Understanding and Planning for Translation Services: Q & A

Why do technical writers need translators and translation companies? With all of the advances in computer technology, can’t I just use a software application or online translation tool instead?

The past decade has seen significant advances in machine-translation (MT) technology. While MT is still a ways off its goal of replacing human translators, today it is used successfully in several industry sectors (incl. automotive, aerospace, defense) with lots of documentation to be translated.

For MT to be successful, though, it requires:

  • Appropriately written source text (i.e., “controlled English”)
  • Large volume of source text available electronically
  • An ongoing need
  • Availability of MT with appropriate combination of source and target languages
  • Clearly defined domain and terminology base
  • Large investment in computer hardware and software as well as human resources

These sorts of situations require high-end MT systems with significant costs. The free MT-over-the-Internet systems, on the other hand, provide a nice way to get the “gist” of a message, but are nowhere near this level of quality and represent a major step backwards when compared with human translation.

OK, so how do I select a translation vendor that’s right for my project/needs/organization?

To find a vendor that’s appropriate for you, you first must determine what your requirements are. Then, ask friends and colleagues, search the TECHWR-L archives, and conduct Internet searches.

Once you have a clear picture of your needs, base your vendor evaluation on the following criteria:

  • Primary vendor: Centralize the bulk of your translation work with one primary vendor and maintain one backup vendor.
  • Specialization: Regardless of what vendors tell you, they cannot handle every subject matter in every language. Demand specialization.
  • Process: If your organization has a translation process, be sure that your vendor understands this process (i.e., technology, localization engineering, DTP expertise). If no process exists, look for a vendor who can help develop one.
  • Quotations: Kick the tires on vendors’ rates and proposals. Look beyond the quoted prices to understand the pricing methodology. Sample questions include: How will they help you keep costs in line? What discounts are offered? What services are included?
  • Communication: Who will manage your account? How comfortable are you with your contact, with other team members, and with company management?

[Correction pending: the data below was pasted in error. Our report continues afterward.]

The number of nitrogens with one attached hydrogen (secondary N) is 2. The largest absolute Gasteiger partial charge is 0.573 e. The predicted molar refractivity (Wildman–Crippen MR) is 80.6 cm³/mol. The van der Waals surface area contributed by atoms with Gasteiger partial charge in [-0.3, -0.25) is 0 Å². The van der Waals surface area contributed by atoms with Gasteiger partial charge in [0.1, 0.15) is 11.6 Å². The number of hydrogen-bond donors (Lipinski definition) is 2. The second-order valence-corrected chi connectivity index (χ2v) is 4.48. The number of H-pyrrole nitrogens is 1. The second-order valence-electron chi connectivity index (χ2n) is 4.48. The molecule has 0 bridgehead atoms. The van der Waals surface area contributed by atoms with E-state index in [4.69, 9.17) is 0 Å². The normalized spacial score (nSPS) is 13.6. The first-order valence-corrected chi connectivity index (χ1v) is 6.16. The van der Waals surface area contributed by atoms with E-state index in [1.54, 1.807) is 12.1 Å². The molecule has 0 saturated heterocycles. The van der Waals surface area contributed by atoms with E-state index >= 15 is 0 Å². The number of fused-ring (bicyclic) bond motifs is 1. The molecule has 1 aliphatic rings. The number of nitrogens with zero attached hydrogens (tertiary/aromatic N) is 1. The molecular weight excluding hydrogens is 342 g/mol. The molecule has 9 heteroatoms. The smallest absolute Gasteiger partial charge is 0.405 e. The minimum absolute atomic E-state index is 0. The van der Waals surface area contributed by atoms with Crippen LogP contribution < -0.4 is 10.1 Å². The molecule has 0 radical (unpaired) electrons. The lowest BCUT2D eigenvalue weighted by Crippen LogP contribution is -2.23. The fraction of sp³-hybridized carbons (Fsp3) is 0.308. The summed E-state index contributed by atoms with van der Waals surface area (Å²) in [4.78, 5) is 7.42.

With every new English product release, translated documentation and collateral must be updated. This is often a time-consuming and frustrating process. What should companies be doing to reduce the cost and time of updates?

The best way to manage updates and revisions is through the use of translation-memory applications. Translation memories (TM) consist of a database in which each source sentence is stored together with the translated sentence (a translation memory “unit”). During translation, source sentences will be searched for in the database and a match value is calculated.

If the match value is 100%, the translation of the source sentence from the database is inserted into the text being translated. If the match value is below 100% and above a certain user-definable percentage, the old translation will be inserted as a translation proposal for the translator to review and edit. Sentences with match values below that margin have to be translated from scratch. New and changed translations will then be stored in the database for future use.

Companies implementing a TM solution typically do so with an eye toward improving consistency, shortening turnaround time, and reducing translation costs. Of the three objectives, the first–improving consistency–is most readily obtainable. Reductions in turnaround times and translation costs require careful analysis and planning.

One of the concerns about using a translation service is the expense associated with translation. What can be done to control translation costs?

Frequently, companies place all of their emphasis on saving short-term dollars by selecting the seemingly cheapest approach to translation (award to lowest-bid vendor, use of in-country affiliates) while ignoring qualifications and conflicting demands on internal resources. Unfortunately, you usually get what you pay for.

Instead, here are some proven ways to reduce your per-unit translation costs:

  • Establish a translation budget; ask for volume discounts.
  • Develop a process of issuing Requests for Proposals.
  • If at all possible, bundle translation work to take advantage of discounts and economies of scale.
  • Clearly document your expectations and vendor deliverables before any translation work begins.
  • If the vendor uses translation-memory tools, ask for a corresponding discount. If the vendor does not use translation-memory tools, consider selecting a vendor that does.
  • Insist on separate pricing for each service; lump-sum quotes make it difficult to compare prices.

As a technical writer, what can I do to make the translation process go more smoothly?

In one word: preparation. Prepare documents, prepare yourself, prepare your team, prepare the vendor. This involves asking lots of questions of all parties involved.

Few translation clients have instituted cross-departmental task forces to deal with translation or localization or multilingual labeling. To many departments, translation is a “black hole” and individuals do not understand what goes into a quality translation.